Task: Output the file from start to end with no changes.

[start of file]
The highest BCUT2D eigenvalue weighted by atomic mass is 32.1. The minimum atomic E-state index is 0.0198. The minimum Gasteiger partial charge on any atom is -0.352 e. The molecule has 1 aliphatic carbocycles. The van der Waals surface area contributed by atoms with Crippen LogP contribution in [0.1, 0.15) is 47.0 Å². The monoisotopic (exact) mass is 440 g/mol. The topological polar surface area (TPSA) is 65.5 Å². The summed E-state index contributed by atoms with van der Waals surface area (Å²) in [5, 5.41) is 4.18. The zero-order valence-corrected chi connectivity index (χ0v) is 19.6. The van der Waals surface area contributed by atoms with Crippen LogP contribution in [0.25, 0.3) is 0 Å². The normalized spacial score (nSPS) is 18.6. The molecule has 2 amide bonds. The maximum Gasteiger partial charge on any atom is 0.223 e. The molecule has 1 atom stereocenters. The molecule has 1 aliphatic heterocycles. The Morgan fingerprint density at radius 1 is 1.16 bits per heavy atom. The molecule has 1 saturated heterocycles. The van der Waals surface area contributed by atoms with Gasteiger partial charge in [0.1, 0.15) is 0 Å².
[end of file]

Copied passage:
The highest BCUT2D eigenvalue weighted by atomic mass is 32.1. The minimum atomic E-state index is 0.0198. The minimum Gasteiger partial charge on any atom is -0.352 e. The molecule has 1 aliphatic carbocycles. The van der Waals surface area contributed by atoms with Crippen LogP contribution in [0.1, 0.15) is 47.0 Å². The monoisotopic (exact) mass is 440 g/mol. The topological polar surface area (TPSA) is 65.5 Å². The summed E-state index contributed by atoms with van der Waals surface area (Å²) in [5, 5.41) is 4.18. The zero-order valence-corrected chi connectivity index (χ0v) is 19.6. The van der Waals surface area contributed by atoms with Crippen LogP contribution in [0.25, 0.3) is 0 Å². The normalized spacial score (nSPS) is 18.6. The molecule has 2 amide bonds. The maximum Gasteiger partial charge on any atom is 0.223 e. The molecule has 1 atom stereocenters. The molecule has 1 aliphatic heterocycles. The Morgan fingerprint density at radius 1 is 1.16 bits per heavy atom. The molecule has 1 saturated heterocycles. The van der Waals surface area contributed by atoms with Gasteiger partial charge in [0.1, 0.15) is 0 Å².